A CAG repeat polymorphism of KCNN3 predicts SK3 channel function and cognitive performance in schizophrenia.
Bottom Line: Long repeats reduce SK3 channel function, as we demonstrate by patch-clamping of transfected HEK293 cells.In contrast, modelling the opposite in mice, i.e. KCNN3 overexpression/channel hyperfunction, leads to selective deficits in higher brain functions comparable to those influenced by SK3 conductance in humans.Reduction of SK3 function may constitute a pharmacological target to improve cognition in schizophrenia and other conditions with cognitive impairment.
Affiliation: Divison of Clinical Neuroscience, Max Planck Institute of Experimental Medicine, Göttingen, Germany.Show MeSH
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Mentions: The CAG repeat polymorphism in the KCNN3 exon 1 coding region has been described in several primate species (Fig 1A and B). We first conducted a case-control study to explore a potential role of the KCNN3 CAG repeat lengths sum of both alleles as a genetic risk factor for schizophrenia. No significant difference in the distribution of repeat lengths sum between cases (n = 1060) and healthy controls (n = 1135) was found (Fig 1C; χ2 = 5.69, p = 0.82, evaluated with Monte Carlo sampling on 1000 runs; for details see Supporting information). Also, no gender influence was observed. An association analysis of single allele repeat lengths instead of allelic repeat lengths sum between cases and controls did not yield significant distribution differences either (data not shown). Furthermore, the intra individual difference of repeat lengths as a measure of marker heterogeneity did not vary significantly between cases and controls (Fig 1D; χ2 = 4.12, p = 0.65, 1000 Monte Carlo simulations). Thus, as assumed, there is no evidence for a role of the SK3 CAG repeat length in the risk to develop schizophrenia.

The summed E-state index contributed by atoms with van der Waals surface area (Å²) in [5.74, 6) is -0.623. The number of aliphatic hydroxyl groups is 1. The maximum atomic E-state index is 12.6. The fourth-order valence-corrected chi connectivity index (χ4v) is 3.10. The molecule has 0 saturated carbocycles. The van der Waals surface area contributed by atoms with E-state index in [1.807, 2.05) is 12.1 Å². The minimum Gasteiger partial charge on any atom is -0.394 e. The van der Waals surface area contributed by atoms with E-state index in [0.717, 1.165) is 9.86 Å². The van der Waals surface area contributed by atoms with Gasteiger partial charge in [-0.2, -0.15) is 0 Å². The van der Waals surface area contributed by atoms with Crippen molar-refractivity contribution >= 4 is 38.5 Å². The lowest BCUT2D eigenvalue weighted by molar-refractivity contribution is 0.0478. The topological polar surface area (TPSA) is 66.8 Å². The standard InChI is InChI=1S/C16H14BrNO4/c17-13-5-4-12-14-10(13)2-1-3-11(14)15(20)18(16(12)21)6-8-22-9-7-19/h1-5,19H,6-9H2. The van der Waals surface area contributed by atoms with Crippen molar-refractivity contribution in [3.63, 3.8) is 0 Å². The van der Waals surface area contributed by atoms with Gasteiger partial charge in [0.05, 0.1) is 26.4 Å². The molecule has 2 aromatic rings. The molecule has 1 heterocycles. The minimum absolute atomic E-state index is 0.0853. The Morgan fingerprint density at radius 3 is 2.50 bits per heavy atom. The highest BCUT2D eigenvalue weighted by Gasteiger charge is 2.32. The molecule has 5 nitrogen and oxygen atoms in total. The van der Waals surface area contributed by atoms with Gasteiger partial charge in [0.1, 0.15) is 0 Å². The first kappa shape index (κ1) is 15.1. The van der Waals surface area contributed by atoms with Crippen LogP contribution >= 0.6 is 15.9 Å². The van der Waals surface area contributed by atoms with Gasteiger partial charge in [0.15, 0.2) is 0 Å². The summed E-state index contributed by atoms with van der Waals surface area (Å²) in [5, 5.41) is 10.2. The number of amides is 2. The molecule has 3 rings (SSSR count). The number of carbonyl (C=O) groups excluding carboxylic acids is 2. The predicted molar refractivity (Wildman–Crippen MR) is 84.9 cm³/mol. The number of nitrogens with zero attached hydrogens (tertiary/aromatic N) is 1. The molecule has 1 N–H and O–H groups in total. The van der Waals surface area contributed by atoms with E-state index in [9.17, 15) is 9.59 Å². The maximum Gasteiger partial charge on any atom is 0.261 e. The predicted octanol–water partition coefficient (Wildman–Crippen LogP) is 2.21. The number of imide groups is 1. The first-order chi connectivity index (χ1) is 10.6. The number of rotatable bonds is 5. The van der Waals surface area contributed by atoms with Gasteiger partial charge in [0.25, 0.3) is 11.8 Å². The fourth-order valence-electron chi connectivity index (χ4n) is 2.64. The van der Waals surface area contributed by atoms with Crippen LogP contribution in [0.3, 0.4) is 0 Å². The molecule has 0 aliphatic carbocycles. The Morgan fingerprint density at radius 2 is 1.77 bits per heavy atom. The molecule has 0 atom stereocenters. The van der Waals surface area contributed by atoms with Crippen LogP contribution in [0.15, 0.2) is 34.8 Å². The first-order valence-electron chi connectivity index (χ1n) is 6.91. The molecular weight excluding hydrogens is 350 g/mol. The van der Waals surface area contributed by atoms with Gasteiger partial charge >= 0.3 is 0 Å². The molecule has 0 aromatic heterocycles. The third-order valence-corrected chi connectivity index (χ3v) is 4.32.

Affiliation: Divison of Clinical Neuroscience, Max Planck Institute of Experimental Medicine, Göttingen, Germany.